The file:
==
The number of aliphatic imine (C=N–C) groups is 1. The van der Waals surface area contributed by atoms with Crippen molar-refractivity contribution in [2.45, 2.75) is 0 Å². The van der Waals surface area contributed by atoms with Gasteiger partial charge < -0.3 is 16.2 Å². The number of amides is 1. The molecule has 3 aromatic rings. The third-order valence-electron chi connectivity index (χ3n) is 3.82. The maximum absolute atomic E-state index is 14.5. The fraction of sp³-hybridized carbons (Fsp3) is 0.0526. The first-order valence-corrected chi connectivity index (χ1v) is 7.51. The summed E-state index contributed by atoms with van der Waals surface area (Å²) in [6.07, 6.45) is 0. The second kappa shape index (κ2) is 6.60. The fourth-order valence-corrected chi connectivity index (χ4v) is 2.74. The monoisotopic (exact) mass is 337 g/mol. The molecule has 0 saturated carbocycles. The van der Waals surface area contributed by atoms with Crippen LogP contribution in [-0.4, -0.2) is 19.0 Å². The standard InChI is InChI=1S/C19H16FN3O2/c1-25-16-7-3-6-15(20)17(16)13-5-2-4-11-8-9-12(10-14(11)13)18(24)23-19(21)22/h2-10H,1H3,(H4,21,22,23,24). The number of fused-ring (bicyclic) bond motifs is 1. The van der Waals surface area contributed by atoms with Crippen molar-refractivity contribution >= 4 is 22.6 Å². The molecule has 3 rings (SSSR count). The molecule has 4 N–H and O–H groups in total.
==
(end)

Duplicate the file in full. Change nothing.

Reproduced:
The number of aliphatic imine (C=N–C) groups is 1. The van der Waals surface area contributed by atoms with Crippen molar-refractivity contribution in [2.45, 2.75) is 0 Å². The van der Waals surface area contributed by atoms with Gasteiger partial charge < -0.3 is 16.2 Å². The number of amides is 1. The molecule has 3 aromatic rings. The third-order valence-electron chi connectivity index (χ3n) is 3.82. The maximum absolute atomic E-state index is 14.5. The fraction of sp³-hybridized carbons (Fsp3) is 0.0526. The first-order valence-corrected chi connectivity index (χ1v) is 7.51. The summed E-state index contributed by atoms with van der Waals surface area (Å²) in [6.07, 6.45) is 0. The second kappa shape index (κ2) is 6.60. The fourth-order valence-corrected chi connectivity index (χ4v) is 2.74. The monoisotopic (exact) mass is 337 g/mol. The molecule has 0 saturated carbocycles. The van der Waals surface area contributed by atoms with Crippen LogP contribution in [-0.4, -0.2) is 19.0 Å². The standard InChI is InChI=1S/C19H16FN3O2/c1-25-16-7-3-6-15(20)17(16)13-5-2-4-11-8-9-12(10-14(11)13)18(24)23-19(21)22/h2-10H,1H3,(H4,21,22,23,24). The number of fused-ring (bicyclic) bond motifs is 1. The van der Waals surface area contributed by atoms with Crippen molar-refractivity contribution >= 4 is 22.6 Å². The molecule has 3 rings (SSSR count). The molecule has 4 N–H and O–H groups in total.